Best Chinese Restaurant - 2005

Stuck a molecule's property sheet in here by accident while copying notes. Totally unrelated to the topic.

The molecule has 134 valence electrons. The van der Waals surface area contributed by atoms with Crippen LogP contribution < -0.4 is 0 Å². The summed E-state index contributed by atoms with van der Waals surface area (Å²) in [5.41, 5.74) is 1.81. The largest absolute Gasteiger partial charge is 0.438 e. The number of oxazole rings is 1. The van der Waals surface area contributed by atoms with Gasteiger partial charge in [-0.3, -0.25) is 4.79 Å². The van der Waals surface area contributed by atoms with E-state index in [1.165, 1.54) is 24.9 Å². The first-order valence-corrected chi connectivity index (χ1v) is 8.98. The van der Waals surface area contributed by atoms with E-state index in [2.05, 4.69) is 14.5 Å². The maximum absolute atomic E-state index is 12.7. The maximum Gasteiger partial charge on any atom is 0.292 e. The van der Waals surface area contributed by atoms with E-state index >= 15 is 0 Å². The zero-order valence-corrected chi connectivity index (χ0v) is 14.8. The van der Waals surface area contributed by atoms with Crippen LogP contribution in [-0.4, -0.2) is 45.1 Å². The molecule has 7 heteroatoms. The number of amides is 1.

The best way to find great Chinese food -- unless you happen to live in San Francisco, where it rains jasmine tea -- is to disguise yourself, Inspector Clouseau-style, and trail a Chinese family at a safe distance. A little careful sleuthing and you'll end up at Silver Pond in Lauderdale Lakes. Getting a table might be another matter, since Hong Kong families, and New York families, and Vancouver families will have gotten there well ahead of you. But the few minutes you'll have to cool your heels will allow time to inhale the scents wafting from passing trays, to pick the exact lobster/crab/flounder you want from the wall of fish tanks, and to peruse the 200 dishes on the menu. Some of these inevitably may be new to you (braised sea cucumber); some may be old friends (pork fried rice). But it's the in-betweens that will take your breath away: a whole sea bass steamed in ginger and filleted tableside (market price); a whole barbecued Peking duck for two ($35) served in two courses: the honey-sweet, oleaginous skin wrapped in a pancake with hoisin sauce first and the cut-up duck with vegetables to follow. A bamboo basket of scallops with homemade bean curd ($11.50) is as delicate and creamy as the inside of a courtesan's thigh; salted, chopped, and flash-fried crabs ($9.50) are as rich and steamy as that same courtesan's pillow book. And if you've been feeling a little slow on the uptake, shark's fin soup ($10) is an ancient -- and delicious -- remedy for what ails you.